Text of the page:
gusta, which waa in 18(18. Conley was a member of
the city council of Augusta tor thirteen years, and
he served two terms as mayor of the same city. In
1888 he was elected a member of the State Senate, of
which body ho was chosen president. ‘It was dur
ing his term as president of tho Senate that Rufus
■ H, Bullock, then Governor, fled the State. Mr.
I Conley was sworn in as Governor, vice Bullock.
■ and held office until his successor qualified the fol-
m lowing January.
Mr. Conley leavea a widow and two sons. The
elder son, John L., is married and Uvea at East
Point; the younger, Maurice J., is single, and he
resides with his parents at West End. About a
month ago Maurico had his leg brokon, and he is
| laid np with the mishap yet. Mrs. Conley, was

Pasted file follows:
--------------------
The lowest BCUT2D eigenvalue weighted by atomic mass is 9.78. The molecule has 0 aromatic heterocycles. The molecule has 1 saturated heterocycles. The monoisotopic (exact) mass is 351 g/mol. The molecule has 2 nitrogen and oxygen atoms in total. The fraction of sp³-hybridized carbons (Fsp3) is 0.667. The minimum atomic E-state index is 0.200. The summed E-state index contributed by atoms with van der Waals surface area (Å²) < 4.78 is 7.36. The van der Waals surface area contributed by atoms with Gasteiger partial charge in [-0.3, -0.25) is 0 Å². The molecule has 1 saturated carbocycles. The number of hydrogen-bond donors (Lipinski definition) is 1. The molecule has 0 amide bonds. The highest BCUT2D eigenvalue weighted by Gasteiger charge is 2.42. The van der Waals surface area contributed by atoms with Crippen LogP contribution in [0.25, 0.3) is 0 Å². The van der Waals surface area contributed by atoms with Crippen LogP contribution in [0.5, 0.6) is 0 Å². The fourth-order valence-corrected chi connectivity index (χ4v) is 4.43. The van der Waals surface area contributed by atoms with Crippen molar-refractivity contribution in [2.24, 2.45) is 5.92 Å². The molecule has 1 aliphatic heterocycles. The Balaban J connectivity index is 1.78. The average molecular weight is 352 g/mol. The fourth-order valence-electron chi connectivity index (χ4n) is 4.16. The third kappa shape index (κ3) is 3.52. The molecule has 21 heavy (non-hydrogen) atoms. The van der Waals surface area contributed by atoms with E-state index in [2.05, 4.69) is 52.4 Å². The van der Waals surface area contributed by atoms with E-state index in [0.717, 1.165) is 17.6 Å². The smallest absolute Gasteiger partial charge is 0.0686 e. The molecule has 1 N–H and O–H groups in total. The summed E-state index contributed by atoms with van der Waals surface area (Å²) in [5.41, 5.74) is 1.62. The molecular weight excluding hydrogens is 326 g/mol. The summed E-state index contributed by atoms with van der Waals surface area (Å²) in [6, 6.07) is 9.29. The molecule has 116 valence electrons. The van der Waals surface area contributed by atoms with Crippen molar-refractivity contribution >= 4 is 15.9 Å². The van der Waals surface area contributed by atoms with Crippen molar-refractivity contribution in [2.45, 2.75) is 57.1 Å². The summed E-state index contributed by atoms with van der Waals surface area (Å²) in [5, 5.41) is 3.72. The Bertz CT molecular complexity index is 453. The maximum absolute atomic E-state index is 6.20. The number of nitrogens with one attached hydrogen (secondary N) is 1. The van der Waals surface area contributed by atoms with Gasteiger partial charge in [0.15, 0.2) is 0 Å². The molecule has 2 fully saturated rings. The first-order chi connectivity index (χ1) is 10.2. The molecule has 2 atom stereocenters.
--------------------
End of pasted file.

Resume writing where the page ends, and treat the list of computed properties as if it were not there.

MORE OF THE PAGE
Ksrah A. Hemmes. cousin of the late Admiral
Semiucs. She waa married to Mr. Conley at Atheus
I in 1845. She is now sixty-two years old.
Mr. Conley wUl re taken to Augusta to-morrow
ir burial. Deceased was an Episcopalian, and at
the time of his death senior warden of St Phillip’s
church in Atlanta. He waa formerly
warden of St. Paul’s Church in Augusta. The
i ot Mr. Conley's luiiucu death shocked the
community to-day. It was the general theme of
I conversation. It served to revive the memory of
the days of reconstmeticn. Whatever may have
been the feeling of the majority of white Georgians
toward* Mr. Conley during reconstruction, it is
certain that time has softened the asperities ot
party hates, and ttlat to-day bis death is mourned